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Alan Ormsby: Medicare should negotiate to get us all less expensive medicines

It’s simply not right that Americans are paying the highest prices in the world for our prescription drugs.

This image provided by Medicare.gov shows a generic Medicare card. The government says it’s on track to meet a 2019 deadline for replacing Social Security numbers on Medicare cards with randomly generated digits and letters to protect seniors against identity theft. (Medicare.gov via AP)

There’s no question that Americans are hurting from the high price of prescription drugs, including many Utahns. Congress is considering reforms that could finally bring down these prices, but they face fierce opposition from Big Pharma. Opponents of reform claim that most Americans don’t want Medicare to be able to negotiate lower drug prices, yet poll after poll shows the opposite is true.

A recent AARP survey found that 87% of registered voters 50 plus support allowing Medicare to negotiate with drug companies. Right now, the program is largely stuck paying whatever price pharmaceutical companies demand – leaving the government on the hook for sky-high costs that increase every year. Other recent polls support negotiation.

We know this is a problem here in Utah. A Utah-specific survey of people 45 and older found more than one-third (38%) of Utah residents reported that, at some point in the past two years, they decided not to fill a prescription due to the cost. This can mean going without needed medicines, cutting pills in half and even having to make the excruciating choice between paying rent or utility bills, buying food and paying for life-saving prescriptions, whose prices continue to skyrocket.

It’s no wonder that older adults worry about the cost of prescription drugs. AARP has tracked price trends for nearly two decades, and our research consistently finds that the prices for brand name medications most often used by seniors are increasing much faster than prices for other goods and services. Our newest Rx Price Watch Report looked at specialty drugs that treat complex, chronic conditions and found that the average cost to use one of these drugs for a year was $84,442 in 2020. That’s nearly three times the average annual income of someone on Medicare.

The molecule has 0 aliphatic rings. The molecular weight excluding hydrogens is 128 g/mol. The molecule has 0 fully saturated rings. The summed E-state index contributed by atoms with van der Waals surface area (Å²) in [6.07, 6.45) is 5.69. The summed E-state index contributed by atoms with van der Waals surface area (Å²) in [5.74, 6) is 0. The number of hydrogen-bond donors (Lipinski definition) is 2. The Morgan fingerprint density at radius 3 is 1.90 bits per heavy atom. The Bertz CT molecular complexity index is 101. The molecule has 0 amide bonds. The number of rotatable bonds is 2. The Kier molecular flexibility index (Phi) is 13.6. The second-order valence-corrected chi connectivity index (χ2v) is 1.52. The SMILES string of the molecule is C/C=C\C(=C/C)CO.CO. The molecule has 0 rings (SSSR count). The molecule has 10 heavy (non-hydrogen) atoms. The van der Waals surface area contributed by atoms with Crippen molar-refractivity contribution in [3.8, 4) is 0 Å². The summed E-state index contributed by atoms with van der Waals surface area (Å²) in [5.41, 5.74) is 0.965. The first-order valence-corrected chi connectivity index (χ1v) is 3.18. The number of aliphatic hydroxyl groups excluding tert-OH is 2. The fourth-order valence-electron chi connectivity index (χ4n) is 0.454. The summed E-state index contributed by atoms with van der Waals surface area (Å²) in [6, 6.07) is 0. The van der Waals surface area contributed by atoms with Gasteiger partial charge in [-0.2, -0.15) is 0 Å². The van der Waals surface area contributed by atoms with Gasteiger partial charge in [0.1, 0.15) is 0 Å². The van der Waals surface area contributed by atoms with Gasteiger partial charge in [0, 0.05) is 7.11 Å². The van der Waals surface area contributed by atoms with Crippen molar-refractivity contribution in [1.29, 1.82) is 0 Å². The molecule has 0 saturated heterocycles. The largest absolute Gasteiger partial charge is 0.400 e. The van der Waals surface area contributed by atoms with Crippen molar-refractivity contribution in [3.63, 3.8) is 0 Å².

Congress is currently considering a bold proposal that would dramatically reduce drug price increases, by simply allowing Medicare to negotiate the prices it pays for prescription drugs.

The good news is that bills currently before Congress would save both seniors and taxpayers billions of dollars on prescription drugs — and ensure that Americans are paying fair prices for the medications we need. It’s outrageous that we pay three times what people in other countries pay for the same medicine.

Every year, Medicare spends more than $129 billion on prescription drugs. Yet it’s prohibited by law from using its buying power to negotiate with drug companies to get lower prices. Giving Medicare the power to negotiate will save taxpayers and people on Medicare $117 billion over ten years and lower prescription drug costs for all Americans.

Consider this: In just under a decade, almost 70% of drug companies increased their annual profit margins while patients faced double-digit price increases. AARP’s most recent Rx Price Watch Report found that the prices of 260 widely used brand-name medications rose more than twice as fast as general inflation in 2020 — in the middle of a global pandemic and financial downturn. Americans now spend over $360 billion per year on prescription drugs.

The federal government continues to play an outsized role in prescription drug research and development. In fact, most of the important new drugs introduced over the past 60 years were developed with the aid of research conducted in the public sector. By allowing the program to use its considerable buying power to negotiate, both seniors and taxpayers could see significantly lower costs.

We, the consumers, pay for the high prices for prescription drugs, regardless of whether we’re taking them ourselves. In addition to co-pays at the pharmacy counter, we pay for medication costs through our insurance premiums and taxes that fund government programs like the Veterans Administration, Medicare and Medicaid.

It’s simply not right that Americans are paying the highest prices in the world for our prescription drugs, and we simply can’t wait any longer for affordable prescription drugs.

Alan Ormsby | director, AARP Utah

Alan Ormsby is the Utah state director of AARP.

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